A key milestone has been reached in one of the Central Otago District Council’s Water Stimulus projects with the installation of the new Alpha St wastewater pumpstation storage tanks in Cromwell this week.
In the past two years, the Council (CODC) has received $9.46 million from Tranche 1 of the Government’s Water Stimulus Funding, which has enabled $5.49 million worth of projects to be fast-tracked through the 2018 Long-term Plan that were in the 2022-2027 years.
As one of the first of the Water Stimulus projects, it will increase the capacity of the Melmore Tce and Alpha St pump stations in Cromwell. The upgrade project was tendered at the cost of $630,000 for the installation of purpose-built wastewater tanks at Alpha St and increased storage at Melmore Tce.
Delivered on Thursday, these tanks are designed to deal with wastewater overflows during heavy rain events and system outages. This will allow wastewater to be stored for a period, which would mean emergency maintenance could take place, and therefore avoid overflows into Lake Dunstan.
Covid-19 restrictions had delayed tank manufacture in Auckland and the availability of a subcontractor to complete site fabrication work, Central Otago District Council Capital Projects Programme Manager Patrick Keenan, said.
However, the project was expected to be completed by contractors Fulton Hogan by the end of March.
“The project improves the resilience of the Cromwell’s wastewater network and mitigates the risk of unnecessary overflows into Lake Dunstan. Being one of the first project in the Water Stimulus programme it’s great to see it coming to fruition.”
Central Otago District Councillor/Cromwell Community Board member Nigel McKinlay was pleased to see the installation of infrastructure that would help sustain the 23% growth the town had seen over the past five years.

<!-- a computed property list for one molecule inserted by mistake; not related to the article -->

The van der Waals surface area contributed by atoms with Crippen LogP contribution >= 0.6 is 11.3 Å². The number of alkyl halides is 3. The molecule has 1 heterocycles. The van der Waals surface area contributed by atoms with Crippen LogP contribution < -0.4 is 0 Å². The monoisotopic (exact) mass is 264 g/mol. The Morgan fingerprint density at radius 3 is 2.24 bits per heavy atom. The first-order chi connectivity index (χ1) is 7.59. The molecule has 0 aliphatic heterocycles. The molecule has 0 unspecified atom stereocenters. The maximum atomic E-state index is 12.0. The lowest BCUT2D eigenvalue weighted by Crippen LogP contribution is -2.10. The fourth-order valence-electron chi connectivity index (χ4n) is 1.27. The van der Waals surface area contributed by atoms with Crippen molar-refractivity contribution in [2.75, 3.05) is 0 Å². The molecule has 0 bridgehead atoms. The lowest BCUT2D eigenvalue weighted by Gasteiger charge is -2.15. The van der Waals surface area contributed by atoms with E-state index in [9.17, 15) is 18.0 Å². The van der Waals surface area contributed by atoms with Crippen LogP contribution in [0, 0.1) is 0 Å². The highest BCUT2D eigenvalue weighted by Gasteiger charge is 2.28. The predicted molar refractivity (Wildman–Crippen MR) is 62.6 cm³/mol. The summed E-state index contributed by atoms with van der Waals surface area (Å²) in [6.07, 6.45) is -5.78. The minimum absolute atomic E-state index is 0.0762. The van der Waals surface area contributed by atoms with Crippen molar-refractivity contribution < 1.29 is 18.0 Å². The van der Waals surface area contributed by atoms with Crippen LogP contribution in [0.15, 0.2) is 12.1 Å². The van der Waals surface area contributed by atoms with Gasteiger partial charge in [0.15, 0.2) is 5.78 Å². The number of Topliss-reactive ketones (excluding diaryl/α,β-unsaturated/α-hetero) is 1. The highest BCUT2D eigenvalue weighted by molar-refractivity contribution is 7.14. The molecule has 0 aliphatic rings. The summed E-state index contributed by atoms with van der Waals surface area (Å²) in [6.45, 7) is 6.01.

“We are planning on this rate of growth to continue. The new wastewater storage tanks are part of an ongoing programme to deliver high quality infrastructure to underpin Cromwell and Cromwell district’s future.
Our council will be losing control over three waters in two years’ time so it is also important to do as much as we can while we still have the ability to make decisions on what is best for our district.”
Central Otago District Mayor Tim Cadogan said it was great to get a look at these tanks before they got covered.
“Infrastructure like this isn’t terribly sexy to the untrained eye but is hugely important to ensure we protect our environment in the event of power failures or other issues causing the pumping system to stall.”
The Council is continuing with a programme of other projects which include the Clyde and Roxburgh falling water main replacement, Alexandra Northern Reservoir construction, Wrightson’s wastewater pump station storage improvement and the Naseby water treatment plant clarifier construction.